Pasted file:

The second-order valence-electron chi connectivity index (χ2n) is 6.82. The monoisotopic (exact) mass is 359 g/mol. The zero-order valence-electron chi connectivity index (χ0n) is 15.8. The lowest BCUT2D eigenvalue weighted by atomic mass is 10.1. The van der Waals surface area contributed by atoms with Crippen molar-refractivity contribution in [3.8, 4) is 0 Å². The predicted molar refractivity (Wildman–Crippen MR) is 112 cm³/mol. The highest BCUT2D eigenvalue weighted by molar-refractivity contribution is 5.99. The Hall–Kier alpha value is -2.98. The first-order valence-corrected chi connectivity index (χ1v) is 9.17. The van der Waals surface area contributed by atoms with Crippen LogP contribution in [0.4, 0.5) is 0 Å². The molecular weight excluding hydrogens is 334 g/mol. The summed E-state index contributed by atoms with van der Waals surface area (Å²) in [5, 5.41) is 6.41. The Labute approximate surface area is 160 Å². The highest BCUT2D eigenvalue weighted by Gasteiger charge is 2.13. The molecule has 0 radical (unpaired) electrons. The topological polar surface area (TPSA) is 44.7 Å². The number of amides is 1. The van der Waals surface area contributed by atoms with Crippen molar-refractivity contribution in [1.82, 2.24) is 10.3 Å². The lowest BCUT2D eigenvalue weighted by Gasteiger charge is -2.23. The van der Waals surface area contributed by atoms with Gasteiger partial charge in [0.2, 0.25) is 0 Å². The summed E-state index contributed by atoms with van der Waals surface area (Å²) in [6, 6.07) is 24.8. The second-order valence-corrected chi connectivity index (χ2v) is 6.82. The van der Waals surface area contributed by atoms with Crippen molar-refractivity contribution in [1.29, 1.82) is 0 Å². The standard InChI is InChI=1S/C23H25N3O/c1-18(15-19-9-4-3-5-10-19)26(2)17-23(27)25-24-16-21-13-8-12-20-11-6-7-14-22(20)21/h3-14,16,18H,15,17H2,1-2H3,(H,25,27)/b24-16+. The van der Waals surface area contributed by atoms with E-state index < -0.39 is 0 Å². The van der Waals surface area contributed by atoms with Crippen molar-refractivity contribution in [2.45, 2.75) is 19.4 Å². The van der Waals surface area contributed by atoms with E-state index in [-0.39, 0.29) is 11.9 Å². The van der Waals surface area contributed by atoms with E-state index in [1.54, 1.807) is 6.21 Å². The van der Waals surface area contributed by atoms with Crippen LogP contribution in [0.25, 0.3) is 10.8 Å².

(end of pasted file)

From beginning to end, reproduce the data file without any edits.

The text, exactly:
The second-order valence-electron chi connectivity index (χ2n) is 6.82. The monoisotopic (exact) mass is 359 g/mol. The zero-order valence-electron chi connectivity index (χ0n) is 15.8. The lowest BCUT2D eigenvalue weighted by atomic mass is 10.1. The van der Waals surface area contributed by atoms with Crippen molar-refractivity contribution in [3.8, 4) is 0 Å². The predicted molar refractivity (Wildman–Crippen MR) is 112 cm³/mol. The highest BCUT2D eigenvalue weighted by molar-refractivity contribution is 5.99. The Hall–Kier alpha value is -2.98. The first-order valence-corrected chi connectivity index (χ1v) is 9.17. The van der Waals surface area contributed by atoms with Crippen LogP contribution in [0.4, 0.5) is 0 Å². The molecular weight excluding hydrogens is 334 g/mol. The summed E-state index contributed by atoms with van der Waals surface area (Å²) in [5, 5.41) is 6.41. The Labute approximate surface area is 160 Å². The highest BCUT2D eigenvalue weighted by Gasteiger charge is 2.13. The molecule has 0 radical (unpaired) electrons. The topological polar surface area (TPSA) is 44.7 Å². The number of amides is 1. The van der Waals surface area contributed by atoms with Crippen molar-refractivity contribution in [1.82, 2.24) is 10.3 Å². The lowest BCUT2D eigenvalue weighted by Gasteiger charge is -2.23. The van der Waals surface area contributed by atoms with Gasteiger partial charge in [0.2, 0.25) is 0 Å². The summed E-state index contributed by atoms with van der Waals surface area (Å²) in [6, 6.07) is 24.8. The second-order valence-corrected chi connectivity index (χ2v) is 6.82. The van der Waals surface area contributed by atoms with Crippen molar-refractivity contribution in [1.29, 1.82) is 0 Å². The standard InChI is InChI=1S/C23H25N3O/c1-18(15-19-9-4-3-5-10-19)26(2)17-23(27)25-24-16-21-13-8-12-20-11-6-7-14-22(20)21/h3-14,16,18H,15,17H2,1-2H3,(H,25,27)/b24-16+. The van der Waals surface area contributed by atoms with E-state index < -0.39 is 0 Å². The van der Waals surface area contributed by atoms with Crippen molar-refractivity contribution in [2.45, 2.75) is 19.4 Å². The van der Waals surface area contributed by atoms with E-state index in [-0.39, 0.29) is 11.9 Å². The van der Waals surface area contributed by atoms with E-state index in [1.54, 1.807) is 6.21 Å². The van der Waals surface area contributed by atoms with Crippen LogP contribution in [0.25, 0.3) is 10.8 Å².